The Historical Regatta in Venice: A Spectacle on the Grand Canal with Fascinating Facts and Dates
Introduction to the Historical Regatta in Venice: A Journey Through Time and Tradition
According to ancient tradition, the Historical Regatta of Venice takes place on the first Sunday of September.
Get ready for this magical moment on September 3rd!
There is a long lasting tradition in boat racing in Venice, a city proud of the rowing ability, art in which venetians excelled to survive and adapt their lives in this lagoon landscape.
The art of rowing is linked to the very foundation of the city.
The historical reference of the type of event we attend nowadays, is the first formal request of the Venetian Municipality to the Austrian authorities to organize a race at the expense of the municipality in 1841. After the annex to the Kingdom of Italy in 1866, the race became an opportunity to celebrate the past magnificence of the Serenissima Republic of Venice.
Venice experiences the historical re-enactment of the parade that in 1489 welcomed Caterina Cornèr, last Queen of Cyprus.
This has also become a beloved event for sportsmen and lovers of regattas in the lagoon. The most important from a sport point of view because the winners of the Historical Regatta in the gondolini category will be greeted in the city in a reverential way all year round… until the next edition of this ancient competition!
For History addicted, the Regatta is definitely an important annual appointment.
The historical procession along the Gran Canal recreates the arrival of the Queen of Cyprus Caterina Cornaro or Cornèr (Αικατερίνη Κορνάρο) in Venice. Traditional boats parade with figures in elegant period costumes faithful to those of the sixteenth century, sewn with precious fabrics and according to the fashion and textile craftsmanship of Venice.
A celebration of the glorious past of a Republic that was able to preserve peace and maintain political balances in the Mediterranean to defend its commercial interests.
"Venice pays homage to Caterina Cornaro", Johann Ferdinand Apollonius Makart
On board the Bucintoro, the Doge’s vessel, Caterina Cornèr was triumphantly welcomed in Venice.
One of the most emblematic woman in Venice’s golden age, she was only fourteen years old when she had to marry James II King of Cyprus Jerusalem and Armenia, to guarantee Venice profitable commercial traffic in the Mediterranean. In Cyprus, in fact, the noble Cornèr family owned plantations of the precious sugar.
She became regent and then Queen, despite conspiracies and difficolties due to the conflicting political interests in the geographical area targeted by Genoan Republic and Ottoman Empire.
She ruled Cyprus from 1474 to 1489 as the island passed from the hands of the Lusignan dynasty to the Republic of Venice. She had to abdicate in favor of the Serenissima Republic, and this is why Venice recognized her the value of the renunciation.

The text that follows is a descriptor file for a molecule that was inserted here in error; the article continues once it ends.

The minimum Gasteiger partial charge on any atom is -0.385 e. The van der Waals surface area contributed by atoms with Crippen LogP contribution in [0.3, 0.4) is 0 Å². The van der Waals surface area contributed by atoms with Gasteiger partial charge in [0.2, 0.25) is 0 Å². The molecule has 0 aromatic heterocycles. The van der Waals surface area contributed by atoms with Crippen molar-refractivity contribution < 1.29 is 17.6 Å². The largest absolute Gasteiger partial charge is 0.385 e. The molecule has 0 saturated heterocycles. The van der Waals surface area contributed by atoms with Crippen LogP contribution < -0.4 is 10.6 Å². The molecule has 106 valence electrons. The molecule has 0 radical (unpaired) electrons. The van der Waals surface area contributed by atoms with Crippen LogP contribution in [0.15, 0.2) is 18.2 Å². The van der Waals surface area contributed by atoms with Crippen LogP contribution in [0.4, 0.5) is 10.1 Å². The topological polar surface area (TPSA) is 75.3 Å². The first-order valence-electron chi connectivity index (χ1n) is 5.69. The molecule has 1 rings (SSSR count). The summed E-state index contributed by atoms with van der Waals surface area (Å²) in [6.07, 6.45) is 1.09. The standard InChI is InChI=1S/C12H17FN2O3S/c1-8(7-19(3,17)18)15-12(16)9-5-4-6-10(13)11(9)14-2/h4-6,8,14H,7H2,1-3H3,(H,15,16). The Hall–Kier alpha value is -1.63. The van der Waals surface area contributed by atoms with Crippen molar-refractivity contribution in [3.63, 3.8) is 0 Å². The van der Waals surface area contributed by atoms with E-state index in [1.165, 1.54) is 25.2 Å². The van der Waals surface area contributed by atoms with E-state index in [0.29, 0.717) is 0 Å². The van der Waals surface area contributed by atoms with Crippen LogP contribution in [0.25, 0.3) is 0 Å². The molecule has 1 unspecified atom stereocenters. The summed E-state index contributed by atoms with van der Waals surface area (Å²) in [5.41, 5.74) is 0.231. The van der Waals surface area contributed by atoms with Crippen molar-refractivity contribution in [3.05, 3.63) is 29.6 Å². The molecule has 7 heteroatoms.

The water parade, sumptuous and pompous, wanted to be a tribute to this gesture of political importance.
Considered The Last Queen: a resilient woman who was able to turn with honor her life’s reverses into personal grow opportunities.
She surrounded herself with artists and humanists at her court in Asolo, forever entering history as an enlightened figure of the Venetian Renaissance.
After her death she continued living in the imagination for centuries thanks to the many works of art in which she is portrayed by great masters such as Albrecht Dürer and Tiziano Vecellio who depicts her as Saint Catherine of Alexandria, with the wheel of martyrdom in the background.
The date, Event and the Route of the Historical Regatta
Friday, September 1st
Campo della Salute, at 6.00 pm: Blessing of the ‘gondolini’
Presentation of the crews, blessing of the boats. The ceremony is preceded at 5.30 pm by a water procession in the Grand Canal from Rialto to the Church “Santa Maria della Salute”.
Sunday, September 3rd
Historical parade and sporting event starting at 4.00 pm:
The route starts from St. Mark’s Basin, along the Grand Canal crosses Rialto, arrives at the Railway where there is the tour of the ‘Paletto’ to return along the Grand Canal to Ca’Foscari where there is the “Machina”, the floating grandstand from where the authorities follow the Regatta and on which the winners are awarded.
Don’t miss the exciting Venetian Rowing Competiions
After the exciting passage of the Historical Parade that creates a reverential silence along the Grand Canal, it’s time for the Venetian rowing competitions.